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The importance of tree species and size for the epiphytic bromeliad Fascicularia bicolor in a South-American temperate rainforest (Chile)

Gabriel Ortega-Solís (1-5)   , Iván Díaz (2), Daniela Mellado-Mansilla (2), Ricardo Moreno-González (3), Javier Godoy (2), Horacio Samaniego (4)

iForest - Biogeosciences and Forestry, Volume 13, Issue 2, Pages 92-97 (2020)
doi: https://doi.org/10.3832/ifor2710-013
Published: Mar 10, 2020 - Copyright © 2020 SISEF

Short Communications


Bromeliads are a numerous family of vascular epiphytes, though only one epiphytic species inhabits South-American temperate rainforests: the endemic Fascicularia bicolor. This bromeliad is an important driver of canopy biodiversity, but attributes of its hosts are mostly unknown. Here we report (i) the tree species colonized by F. bicolor, (ii) the relationship between tree size and presence of F. bicolor and (iii) the relation between tree size and the number of mats of F. bicolor inhabiting each colonized tree. We sampled 231 trees in seven forest plots recording their species, diameter, heights, and the number of F. bicolor mats growing on them. The dataset was analyzed with a zero-inflated model to relate host tree attributes with F. bicolor occurrence and abundance in a single statistical approach. The occurrence and abundance of F. bicolor depend on host-species identity and diameter. F. bicolor colonization in slow-growing trees started at smaller DBH than that required for other tree species. Nonetheless, the overall occurrence of F. bicolor relies on large trees above 50 cm DBH for most host species. The number of mats occurring on each colonized tree depends on the interaction between tree height and species suggesting the importance of space available for colonization along the tree-trunk, and differential effects due to species’ traits. Currently, large trees and old-growth forests are scarce within the distribution range of F. bicolor, which could seriously affect the long-term conservation of this endemic epiphyte, along with the canopy properties and species associated with it.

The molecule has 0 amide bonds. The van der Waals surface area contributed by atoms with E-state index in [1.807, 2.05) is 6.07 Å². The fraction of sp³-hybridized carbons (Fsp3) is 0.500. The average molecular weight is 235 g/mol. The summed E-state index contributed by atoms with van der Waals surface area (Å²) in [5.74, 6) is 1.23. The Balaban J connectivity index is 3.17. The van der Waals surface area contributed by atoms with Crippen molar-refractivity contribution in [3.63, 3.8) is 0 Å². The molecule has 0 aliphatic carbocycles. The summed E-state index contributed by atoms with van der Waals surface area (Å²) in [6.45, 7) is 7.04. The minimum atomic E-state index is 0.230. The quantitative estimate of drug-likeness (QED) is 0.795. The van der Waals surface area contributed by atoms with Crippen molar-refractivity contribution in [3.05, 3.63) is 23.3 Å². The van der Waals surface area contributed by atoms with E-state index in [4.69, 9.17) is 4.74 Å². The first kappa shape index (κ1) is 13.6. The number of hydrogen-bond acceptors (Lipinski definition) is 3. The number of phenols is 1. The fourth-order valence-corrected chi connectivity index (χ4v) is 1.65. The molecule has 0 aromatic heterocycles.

Keywords


Forest Canopy, Epiphytes, Bromeliads, South American Temperate Forests

Authors’ address

(1)
Gabriel Ortega-Solís 0000-0002-0516-5694
Unidad de Gestión Ambiental, Dirección de Servicios, Vicerrectoría de Gestión Económica y Administrativa, Universidad Austral de Chile, Las Encinas 220, Valdivia (Chile)
(2)
Iván Díaz 0000-0002-0679-9576
Daniela Mellado-Mansilla
Javier Godoy
Laboratorio de Biodiversidad y Ecología del Dosel, Instituto de Conservación, Biodiversidad y Territorio, Facultad de Ciencias Forestales y Recursos Naturales, Universidad Austral de Chile, Independencia 641, Valdivia (Chile)
(3)
Ricardo Moreno-González 0000-0002-7407-4542
Department of Palynology and Climate Dynamics, Albrecht-von-Haller-Institute for Plant Sciences, University of Göttingen, Untere Karspüle 2, 37073 Göttingen (Germany)
(4)
Horacio Samaniego 0000-0002-2485-9827
Laboratorio de Ecoinformática, Instituto de Conservación, Biodiversidad y Territorio, Facultad de Ciencias Forestales y Recursos Naturales, Universidad Austral de Chile, Independencia 641, Valdivia (Chile)
(5)
Gabriel Ortega-Solís 0000-0002-0516-5694
Escuela de Graduados, Facultad de Ciencias Forestales y Recursos Naturales, Universidad Austral de Chile, Independencia 641, Valdivia (Chile)

Corresponding author

 
Gabriel Ortega-Solís
g.ortega.solis@gmail.com

Citation

Ortega-Solís G, Díaz I, Mellado-Mansilla D, Moreno-González R, Godoy J, Samaniego H (2020). The importance of tree species and size for the epiphytic bromeliad Fascicularia bicolor in a South-American temperate rainforest (Chile). iForest 13: 92-97. - doi: 10.3832/ifor2710-013

Academic Editor

Michele Carbognani

Paper history

Received: Dec 08, 2017
Accepted: Jan 04, 2020

First online: Mar 10, 2020
Publication Date: Apr 30, 2020
Publication Time: 2.20 months

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